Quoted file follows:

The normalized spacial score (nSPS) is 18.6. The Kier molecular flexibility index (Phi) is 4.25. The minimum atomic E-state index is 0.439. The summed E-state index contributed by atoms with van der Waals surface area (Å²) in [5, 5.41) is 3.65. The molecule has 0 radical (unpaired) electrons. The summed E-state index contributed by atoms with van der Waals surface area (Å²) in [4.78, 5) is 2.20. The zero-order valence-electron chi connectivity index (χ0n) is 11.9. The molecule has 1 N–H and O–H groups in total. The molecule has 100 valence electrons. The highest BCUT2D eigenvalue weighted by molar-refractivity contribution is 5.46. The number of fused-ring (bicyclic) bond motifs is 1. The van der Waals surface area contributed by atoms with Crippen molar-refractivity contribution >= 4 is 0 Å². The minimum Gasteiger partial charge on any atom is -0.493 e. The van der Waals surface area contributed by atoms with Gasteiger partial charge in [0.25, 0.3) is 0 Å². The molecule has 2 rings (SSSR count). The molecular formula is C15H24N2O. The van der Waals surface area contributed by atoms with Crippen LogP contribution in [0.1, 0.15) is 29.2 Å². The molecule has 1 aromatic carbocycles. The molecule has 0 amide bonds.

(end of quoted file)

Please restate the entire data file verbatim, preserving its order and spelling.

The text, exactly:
The normalized spacial score (nSPS) is 18.6. The Kier molecular flexibility index (Phi) is 4.25. The minimum atomic E-state index is 0.439. The summed E-state index contributed by atoms with van der Waals surface area (Å²) in [5, 5.41) is 3.65. The molecule has 0 radical (unpaired) electrons. The summed E-state index contributed by atoms with van der Waals surface area (Å²) in [4.78, 5) is 2.20. The zero-order valence-electron chi connectivity index (χ0n) is 11.9. The molecule has 1 N–H and O–H groups in total. The molecule has 100 valence electrons. The highest BCUT2D eigenvalue weighted by molar-refractivity contribution is 5.46. The number of fused-ring (bicyclic) bond motifs is 1. The van der Waals surface area contributed by atoms with Crippen molar-refractivity contribution >= 4 is 0 Å². The minimum Gasteiger partial charge on any atom is -0.493 e. The van der Waals surface area contributed by atoms with Gasteiger partial charge in [0.25, 0.3) is 0 Å². The molecule has 2 rings (SSSR count). The molecular formula is C15H24N2O. The van der Waals surface area contributed by atoms with Crippen LogP contribution in [0.1, 0.15) is 29.2 Å². The molecule has 1 aromatic carbocycles. The molecule has 0 amide bonds.